Most physicians in the digital age are familiar with the terms Electronic Medical Record (EMR) and Electronic Health Record (EHR). Few, however, can articulate the difference between the two. This is because the two terms have been largely used by providers and vendors to connote to the same system.
The Office of the National Coordinator for Health Information Technology (ONC) is very emphatic about differentiating between the two terms and has issued distinctive definitions for both. This article aims to explore this difference.
EMR Vs EHR: What’s the Difference?
Electronic Medical Record (EMR)
The term electronic medical record (EMR) became popular in the United States in the post-World War II era when the need to electronically secure patient medical records was first stressed upon. EMR thus came to be known as “an electronic version of patient’s medical and treatment history at a healthcare delivery organization.” This electronic record offered several advantages, such as:
- Upgraded patient care by providing a more comprehensive overview of his medical issues.
- Improved monitoring and evaluation of the treatment plan on patient.
- Enhanced preventive healthcare by delivering timely reminders for patient screenings.
- Made medicine prescription more reliable.
Practically, EMR software also had one limitation: It was unable to electronically share data outside of the medical practice where it was created. In case an exchange of information was required with another specialist, the data had to be printed. This, mostly limited the benefits of Electronic Medical Records.
Electronic Health Record (EHR)
The term electronic health record (EHR) was first used in the early twenty-first century and has now become the predominant term to be used in healthcare organizations. In fact, ONC and CMS (Centre for Medicare and Medicaid Services) almost exclusively use EHR to refer to patient’s digital health records.
EHR can be defined as “a more inclusive electronic record of a patient’s health matters, including his/her medical history, pharmaceutical history, treatment plans, allergies, immunization status and vitals, stored in a way that can be easily accessed by all stakeholders involved in a patient’s healthcare delivery service including the patient himself, authorized clinicians outside of a certain medical practice, pharmacies, nursing home staff etc. across the entire state or country”.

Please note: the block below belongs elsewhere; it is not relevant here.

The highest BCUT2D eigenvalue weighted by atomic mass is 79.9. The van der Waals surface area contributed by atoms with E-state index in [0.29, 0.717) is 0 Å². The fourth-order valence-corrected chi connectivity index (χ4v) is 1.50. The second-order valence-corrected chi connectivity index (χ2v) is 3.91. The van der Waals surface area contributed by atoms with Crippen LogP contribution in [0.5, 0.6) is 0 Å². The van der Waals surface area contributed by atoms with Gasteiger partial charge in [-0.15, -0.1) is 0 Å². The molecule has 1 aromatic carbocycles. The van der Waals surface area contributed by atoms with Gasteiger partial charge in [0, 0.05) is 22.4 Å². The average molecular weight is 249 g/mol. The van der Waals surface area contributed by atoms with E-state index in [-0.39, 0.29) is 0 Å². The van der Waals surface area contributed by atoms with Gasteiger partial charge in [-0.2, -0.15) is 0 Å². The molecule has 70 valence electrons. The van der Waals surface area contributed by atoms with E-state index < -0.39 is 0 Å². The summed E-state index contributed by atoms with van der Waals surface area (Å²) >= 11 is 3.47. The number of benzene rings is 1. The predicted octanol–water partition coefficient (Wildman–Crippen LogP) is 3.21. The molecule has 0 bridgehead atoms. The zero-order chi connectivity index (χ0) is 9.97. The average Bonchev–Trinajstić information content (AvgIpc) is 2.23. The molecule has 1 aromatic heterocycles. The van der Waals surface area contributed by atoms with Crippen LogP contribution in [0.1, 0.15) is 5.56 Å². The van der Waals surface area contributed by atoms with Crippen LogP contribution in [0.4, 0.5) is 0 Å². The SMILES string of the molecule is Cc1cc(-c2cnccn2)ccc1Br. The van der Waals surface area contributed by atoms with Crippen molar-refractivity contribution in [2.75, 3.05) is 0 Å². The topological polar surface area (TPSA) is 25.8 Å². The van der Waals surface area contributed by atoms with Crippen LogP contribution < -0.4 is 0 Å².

In this way, EHR further augments the advantages offered by EMR. It turns healthcare delivery service into a more interactive and informed system in which all stakeholders can participate in order to meet the health targets of the patient. Some of which are:
- Makes it easy for the patient to get treated by multiple clinicians of varying specialties that work at different practices.
- Ensures reduction of medical errors as it omits the need for illegible handwritten notes.
- Facilitates more accurate diagnosis based upon a patient’s entire health condition.
- Ensures better patient care in case of emergencies by providing the emergency department with critical information like the patient’s’ drug allergies.
- Avoids the need to duplicate lab tests.
- Keeps the patient updated of his health conditions and thus motivates him to be more compliant to his treatment plans.
According to a White Paper published in 2006, EMR is the foundation over which EHR is built. “EHRs are reliant on EMRs being in place, and EMRs will never reach their full potential without interoperable EHRs in place.”1
Both electronic medical records and electronic health record, hence, represent two major steps taken in the healthcare sector and their widespread adoption in the medical fraternity promises better patient care at every level.